FTC Settles With Web Analytics Firm Compete
October 23, 2012

Web Analytics Firm Settles With FTC Over Deceptive Data Collection Practices

redOrbit Staff & Wire Reports - Your Universe Online

The Federal Trade Commission (FTC) announced on Monday that it has agreed to settle with Web analytics firm Compete Inc. over charges that the company engaged in “unfair or deceptive” personal data collection practices.

The agreement settles a complaint the FTC filed against Compete accusing the company of collecting detailed personal information of users without their consent.

Compete uses tracking software to collect data on the browsing behavior of millions of consumers, then uses the data to generate reports, which it sells to clients who want to boost their website traffic and sales.

In its complaint, the FTC said Compete had used ads and promotions to encourage people to install its ℠Compete Toolbar´ product, which it told users would collect anonymized data about the websites they visit.

The company touted the product as a way for users to get "instant access" to information about the websites they visited.

But the tracking software actually collected much more detailed personal information than the company disclosed to users, including passwords, credit card numbers and social security numbers entered into the websites users visited, the FTC lawyers wrote in their civil complaint.

The FTC claims that Compete did not inform consumers that it would collect that kind of information, and falsely promised that any information collected would be stripped of consumers' identities. Furthermore, the company failed to provide reasonable security on the data it collected.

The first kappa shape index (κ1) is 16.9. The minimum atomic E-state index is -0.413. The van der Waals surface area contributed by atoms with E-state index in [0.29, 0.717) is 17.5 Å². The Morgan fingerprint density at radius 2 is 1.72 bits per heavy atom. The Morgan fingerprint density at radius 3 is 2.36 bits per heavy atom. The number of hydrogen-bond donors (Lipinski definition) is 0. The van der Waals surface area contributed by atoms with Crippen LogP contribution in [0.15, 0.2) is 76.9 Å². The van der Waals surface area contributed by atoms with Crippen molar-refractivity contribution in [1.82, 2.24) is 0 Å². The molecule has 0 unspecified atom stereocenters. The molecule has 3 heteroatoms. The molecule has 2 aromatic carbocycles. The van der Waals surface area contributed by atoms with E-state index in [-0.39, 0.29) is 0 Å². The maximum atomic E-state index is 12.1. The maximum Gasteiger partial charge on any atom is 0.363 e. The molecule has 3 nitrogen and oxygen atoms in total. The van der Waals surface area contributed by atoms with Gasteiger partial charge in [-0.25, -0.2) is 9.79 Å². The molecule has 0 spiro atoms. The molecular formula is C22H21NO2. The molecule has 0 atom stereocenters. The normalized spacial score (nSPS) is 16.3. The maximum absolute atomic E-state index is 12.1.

"It collected extensive information about consumers' online activities and transmitted the information in clear readable text to Compete's servers,” the FTC said.

“The data collected included information about all websites visited, all links followed, and the advertisements displayed with the consumer was on a given webpage.”

The second product involved in the complaint was a software package dubbed “Consumer Input Panel,” which Compete described as a way for users to win rewards while giving their opinions about products and services.

The terms of the proposed settlement require Compete to obtain user consent before collecting any data, and to delete or anonymize the data it has already collected. The company must also show users how to uninstall its software from their computers, and must enact an information security program with independent audits every two years for 20 years, the FTC said.

The commission voted 4-0, with one commissioner abstaining, to accept the proposed settlement, which will be subject to public comment through Nov. 19, when the commission will decide whether to make the agreement final.